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Susan Fourtané,
User Rank: Blogger
12/26/2017 | 1:21:59 AM
Back to the cloud future
As the year comes to an end, this cloud market update report is particularly interesting. As I was reading, I remembered when back in 2015 analysts’ forecasts talked about how cloud services were going to dominate the future. In that war of the clouds four companies were mentioned for their incredible growth. And in this order they were predicted the leaders to dominate the future of cloud: Amazon, Microsoft Alphabet Google, and Salesforce. That future is today. And we can clearly see the predictions in 2015 were right. IBM and Oracle clouds were young back then.
Phil_Britt
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Phil_Britt,
User Rank: Light Sabre
12/26/2017 | 5:22:27 PM
Re: Back to the cloud future
The cloud companies that dominate, as previously predicted, will need to continue to adapt and grow to hold on to their market positions.
danielcawrey
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danielcawrey,
User Rank: Light Sabre
12/27/2017 | 1:24:23 PM
Re: Back to the cloud future
IBM should just focus on the private cloud market. Honestly, I did not realize they were doing $4b a year in cloud business. That's good, but probably needs to be better for such a large company. Keeping focus on private cloud is key if you ask me. 
Phil_Britt
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Phil_Britt,
User Rank: Light Sabre
12/27/2017 | 1:27:25 PM
Re: Back to the cloud future
A niche focus can work for some, especially if they are scale-challenged compared to competitiors.
Susan Fourtané
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Susan Fourtané,
User Rank: Blogger
12/27/2017 | 6:05:59 PM
Re: Back to the cloud future
No doubt about it. Now it comes a time for consolidation. It will be interesting to see how IBM and Oracle evolve in this coming year and how such evolution is going to affect the cloud market leaders.
maryam@impact
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[email protected],
User Rank: Light Sabre
12/29/2017 | 5:45:20 PM
Re: Back to the cloud future
I do agree that cloud consolidation will come but probably not right now.  We still have a lot of growing and evolving to do in the market before we see a consolidation.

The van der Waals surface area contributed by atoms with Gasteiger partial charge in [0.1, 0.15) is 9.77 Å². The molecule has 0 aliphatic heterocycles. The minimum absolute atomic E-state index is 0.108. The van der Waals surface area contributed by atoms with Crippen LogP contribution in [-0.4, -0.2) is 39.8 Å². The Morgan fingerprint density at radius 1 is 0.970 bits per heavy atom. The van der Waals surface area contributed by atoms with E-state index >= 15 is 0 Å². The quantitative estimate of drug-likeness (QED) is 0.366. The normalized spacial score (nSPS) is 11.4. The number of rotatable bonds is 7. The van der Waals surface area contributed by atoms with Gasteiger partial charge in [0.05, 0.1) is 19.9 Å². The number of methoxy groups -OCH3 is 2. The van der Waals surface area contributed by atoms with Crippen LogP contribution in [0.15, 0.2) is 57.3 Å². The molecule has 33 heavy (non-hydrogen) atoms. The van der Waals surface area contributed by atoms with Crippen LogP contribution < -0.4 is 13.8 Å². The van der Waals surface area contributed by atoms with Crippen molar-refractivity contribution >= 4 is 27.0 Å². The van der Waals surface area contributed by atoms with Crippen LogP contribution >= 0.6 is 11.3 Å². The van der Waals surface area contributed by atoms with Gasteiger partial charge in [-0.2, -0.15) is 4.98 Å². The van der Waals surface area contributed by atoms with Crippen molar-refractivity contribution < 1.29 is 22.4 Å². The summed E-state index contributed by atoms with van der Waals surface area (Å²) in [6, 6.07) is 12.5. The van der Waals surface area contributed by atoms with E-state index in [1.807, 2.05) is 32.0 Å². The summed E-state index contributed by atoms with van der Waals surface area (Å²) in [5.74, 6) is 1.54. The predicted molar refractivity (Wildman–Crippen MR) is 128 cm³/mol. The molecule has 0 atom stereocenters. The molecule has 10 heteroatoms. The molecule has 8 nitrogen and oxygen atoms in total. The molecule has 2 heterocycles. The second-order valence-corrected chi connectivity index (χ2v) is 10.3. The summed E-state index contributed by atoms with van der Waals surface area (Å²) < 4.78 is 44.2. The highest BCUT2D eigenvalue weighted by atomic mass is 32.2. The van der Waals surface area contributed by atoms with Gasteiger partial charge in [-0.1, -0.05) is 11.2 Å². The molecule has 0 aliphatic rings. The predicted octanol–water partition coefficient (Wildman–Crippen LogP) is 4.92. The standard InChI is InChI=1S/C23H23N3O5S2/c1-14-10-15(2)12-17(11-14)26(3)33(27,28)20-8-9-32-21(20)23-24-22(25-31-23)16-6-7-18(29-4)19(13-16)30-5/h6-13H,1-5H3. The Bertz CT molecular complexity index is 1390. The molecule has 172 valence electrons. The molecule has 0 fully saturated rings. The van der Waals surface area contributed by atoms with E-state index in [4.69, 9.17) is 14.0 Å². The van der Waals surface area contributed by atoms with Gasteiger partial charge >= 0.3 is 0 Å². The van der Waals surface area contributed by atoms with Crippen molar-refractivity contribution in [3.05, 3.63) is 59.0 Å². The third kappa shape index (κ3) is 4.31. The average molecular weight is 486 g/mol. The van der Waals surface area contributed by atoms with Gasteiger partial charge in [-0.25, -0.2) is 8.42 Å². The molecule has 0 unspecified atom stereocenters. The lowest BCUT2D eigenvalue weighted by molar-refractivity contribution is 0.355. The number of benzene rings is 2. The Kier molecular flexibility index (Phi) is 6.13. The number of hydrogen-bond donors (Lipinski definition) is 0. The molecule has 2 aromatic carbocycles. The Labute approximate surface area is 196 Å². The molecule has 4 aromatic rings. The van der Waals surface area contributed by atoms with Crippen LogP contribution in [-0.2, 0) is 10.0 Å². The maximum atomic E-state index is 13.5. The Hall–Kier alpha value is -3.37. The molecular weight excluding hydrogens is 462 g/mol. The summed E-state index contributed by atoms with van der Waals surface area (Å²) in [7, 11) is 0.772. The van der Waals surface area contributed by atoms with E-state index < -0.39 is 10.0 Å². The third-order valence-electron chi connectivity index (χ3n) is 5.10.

Joe Stanganelli
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Joe Stanganelli,
User Rank: Light Sabre
12/29/2017 | 11:30:28 PM
Re: Back to the cloud future
@Susan: Oracle seems like it's been huffing and puffing to catch up for quite some time now in the cloud market -- and that no matter what exciting offering they come up with next, they have difficulty outdoing their top cloud competitors.

Of course, this line of thought leads to Monday-morning quarterbacking of Larry Ellison's infamous criticisms about cloud evangelism way back when -- but, to be fair, he was speaking more about the idea of slapping a "CLOUD" label on everything.
Joe Stanganelli
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Joe Stanganelli,
User Rank: Light Sabre
12/29/2017 | 11:32:01 PM
Re: Back to the cloud future
@maryam: Yeah, we're moving toward cloud decentralization through multicloud convergence right now. And what consolidation is coming is in the form of private clouds on-prem. A cloud "crash" could be coming absent some real innovations.
maryam@impact
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[email protected],
User Rank: Light Sabre
12/31/2017 | 4:48:45 PM
Re: Back to the cloud future
True but the innovation may come in how the cloud is packaged and sold. Time will tell.
Michelle
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Michelle,
User Rank: Light Sabre
12/31/2017 | 10:09:10 PM
Re: Back to the cloud future
I don't remember reading about Ellison's critism of "clouding all the things". I have a feeling the sentiment holds up after all this time. 

Oracle does seem to be running behind competitors. They have a lot of ground to make up. It all seems impossible to me from the cheap seats.